5. The apparatus of claim 1, wherein said inlet channel is of cylindrical configuration with has an end closed and is provided with inlet openings in a wall of said cylindrical inlet channel.
6. The apparatus of claim 5, wherein a cylindrical membrane is positioned around said inlet openings remote therefrom, said membrane being connected by piping to an air-filled syringe configured to inflate said membrane so as to occlude said inlet openings and thereby occlude said inlet channel.
7. The apparatus of claim 6, wherein said membrane is inflatable by means of a hand-operated cylinder-piston unit connected to said membrane by piping, said unit having an open proximate end and a closed distal end, an air inlet in a side wall of said cylinder close to said proximate end and an outlet opening connected to said piping in the side wall of said cylinder distanced from said distal end, whereby said piston while being pushed inside said cylinder and pressing air through said piping into said membrane causes air from said membrane to be released into ambient atmosphere after having passed said outlet opening to said distal end.
8. The apparatus of claim 6, wherein said membrane is connected to computer means configured to inflate and deflate said membrane in accordance with a defined program.
9. The apparatus of claim 1, wherein said balloon is connected by piping to said syringe and to a second syringe filled with said liquid, said second syringe being separated from said piping by a valve to be opened to refill the apparatus with liquid by operating said second syringe.
10. The apparatus of claim 9, wherein said second syringe serves to titrate said apparatus.
11. An apparatus for measuring airways resistance of a person by occluding exhalation of said person during a short interval and for measuring collapsibility of the airways of the person by gradually increasing flow resistance through said apparatus, said apparatus comprising:
a face mask of a solid material adapted to be tightly attached to face portions of the person surrounding at least a nose of the person, said mask having a plenum close to the face portions, continued by a passage of smaller dimensions and an inlet channel and an outlet channel extending from said passage towards a respective inlet and outlet opening,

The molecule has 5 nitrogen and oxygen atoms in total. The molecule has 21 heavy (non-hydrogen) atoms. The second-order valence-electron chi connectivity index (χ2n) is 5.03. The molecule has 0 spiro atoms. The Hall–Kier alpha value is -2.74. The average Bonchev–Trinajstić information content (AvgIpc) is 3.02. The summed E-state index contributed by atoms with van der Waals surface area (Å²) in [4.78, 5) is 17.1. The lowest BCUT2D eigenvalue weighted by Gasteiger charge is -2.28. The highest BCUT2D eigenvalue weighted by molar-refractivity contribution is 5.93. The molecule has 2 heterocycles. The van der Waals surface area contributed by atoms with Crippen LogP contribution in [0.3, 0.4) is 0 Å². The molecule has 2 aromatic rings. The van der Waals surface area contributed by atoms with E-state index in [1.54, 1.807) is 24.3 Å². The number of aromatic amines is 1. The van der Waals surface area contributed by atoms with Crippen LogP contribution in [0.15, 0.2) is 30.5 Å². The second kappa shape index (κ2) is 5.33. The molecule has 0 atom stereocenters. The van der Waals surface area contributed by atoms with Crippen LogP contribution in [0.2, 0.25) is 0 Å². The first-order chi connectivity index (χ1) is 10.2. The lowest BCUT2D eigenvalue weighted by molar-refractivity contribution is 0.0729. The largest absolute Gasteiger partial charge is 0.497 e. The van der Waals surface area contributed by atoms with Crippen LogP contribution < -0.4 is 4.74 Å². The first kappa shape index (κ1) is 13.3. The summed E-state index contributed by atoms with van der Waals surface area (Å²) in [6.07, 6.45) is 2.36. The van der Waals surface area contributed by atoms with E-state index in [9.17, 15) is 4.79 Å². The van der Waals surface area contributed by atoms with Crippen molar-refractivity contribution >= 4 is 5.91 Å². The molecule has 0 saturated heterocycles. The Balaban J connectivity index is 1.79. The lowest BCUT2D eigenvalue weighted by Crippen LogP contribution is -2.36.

a pneumotachograph positioned in said passage and communicating with a pressure measuring device through openings provided in said mask to both sides of said pneumotachograph,
indicating and recording means attached to said pressure measuring device, and configured to indicate pressure before, during and immediately after each total occlusion, as well as air flow through said pneumotachograph,
an inlet valve mounted in said inlet channel,
an outlet valve mounted in said outlet channel,
an elastic balloon completely filled with a liquid and positioned in a portion of circular cross section of said outlet channel, said elastic balloon configured to be inflated until there is total occlusion of said outlet channel, to be completely deflated for free air flow through said outlet channel, as well as to be partly inflated to cause a predesignated air flow resistance in said outlet channel, and
a hand operated syringe including a cylinder and a piston, remote from said face mask and communicating with said balloon through inelastic piping, both said syringe and piping being completely filled with liquid, said syringe being configured to inflate and to deflate said balloon in accordance with a position of said piston in said cylinder.
Description

The invention relates to an apparatus and method for measuring and recording the airflow resistance and collapsibility of the respiratory airways in humans for medical, diagnostic, clinical, physiological or other testing and evaluation purposes. It relates particularly to apparatus suitable for non-invasive and ready application to a person, whether awake or asleep.